Upon appeal plaintiff now urges that the court erred in dismissing his petition "on the grounds that the statute of limitations with regard to wrongful death actions had run" because Section 525 of the Soldiers' and Sailors' Relief Act "tolls the running of said statute of limitations." In response, citing only Van Doeren v. Pelt, Mo.App., 184 S.W.2d 744 and Section 521 of the Soldiers' and Sailors' Relief Act, the respondent says that the grant or denial of the application to stay was in the court's sound discretion. In addition, respondent urges that "the record is void of any evidence that appellant was engaged in the military service" so as to come within the provisions of the act. In support of the latter contention respondent implies that Dale's military service could only be shown by a certificate from the Adjutant General of the Army or in his case the Chief of Navy Personnel. But that section provides that the certificate "shall when produced be prima facie evidence as to any of the following facts stated in such certificate: That a person named has not been, or is, or has been in military service"; etc., 50 U.S.C.A. App. Sec. 581.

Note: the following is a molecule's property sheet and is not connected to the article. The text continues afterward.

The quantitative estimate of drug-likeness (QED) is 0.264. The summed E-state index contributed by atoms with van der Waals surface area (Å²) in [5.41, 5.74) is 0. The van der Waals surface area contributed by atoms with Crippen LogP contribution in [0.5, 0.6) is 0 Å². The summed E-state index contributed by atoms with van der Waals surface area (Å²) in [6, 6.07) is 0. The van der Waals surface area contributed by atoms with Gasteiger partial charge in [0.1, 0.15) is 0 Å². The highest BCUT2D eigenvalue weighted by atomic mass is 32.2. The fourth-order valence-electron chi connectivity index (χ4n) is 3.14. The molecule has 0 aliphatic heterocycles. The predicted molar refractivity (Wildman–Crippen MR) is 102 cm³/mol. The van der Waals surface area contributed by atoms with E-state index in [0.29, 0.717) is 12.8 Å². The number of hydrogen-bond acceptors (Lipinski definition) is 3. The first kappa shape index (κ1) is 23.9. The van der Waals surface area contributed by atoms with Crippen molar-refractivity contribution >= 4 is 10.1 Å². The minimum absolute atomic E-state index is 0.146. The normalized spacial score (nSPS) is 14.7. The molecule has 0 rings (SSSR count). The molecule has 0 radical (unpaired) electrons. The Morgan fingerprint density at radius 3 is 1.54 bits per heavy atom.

Thus haphazardly the cause has arrived here and the parties continue to argue separate cases, they are certainly not at one as to the determinative issue. In the beginning appellant's motion to stay the proceedings under Section 521 of the Soldiers' and Sailors' Civil Relief Act was not the appropriate response to defendant's answer. It was certainly not the appropriate manner in which to raise and present the problem now argued—the tolling of the provision as to the commencement of an action within one year after suffering a nonsuit. Section 521 has to do with the stay of an action by or against a person in the military service, unquestionably "in the discretion of the court." In addition to Van Doeren v. Pelt see also Lindsey v. Williams, Mo., 260 S.W.2d 472; Orrick v. Orrick, Mo.App., 269 S.W.2d 153, and Salzwedel v. Vassil, Mo. App., 351 S.W.2d 829. But this section has nothing to with whether the period of military service "shall not be included in computing any period now or hereafter to be limited by any law * * * for the bringing of any action or proceeding in any court * * * by or against any person in military service * * * whether such cause of action or the right or privilege to institute such action or proceeding shall have accrued prior to or during the period of such service." 50 U.S.C.A. App. Sec. 525. As stated, appellant at least in part filed an inappropriate motion but it could well be treated as a reply or response to the defendant's motion to dismiss. The appropriate subject matter was imperfectly stated in the motion for new trial and the determinative question is presented for the first time in this court. Nevertheless, inherent in even this meager record is the obvious problem of whether plaintiff's cause of action was timely filed within the meaning of Section 525—the only possible purpose of staying the cause would be to determine that issue. And, unfortunately, there was no hearing and hence there is no factual basis upon which the matter may be determined.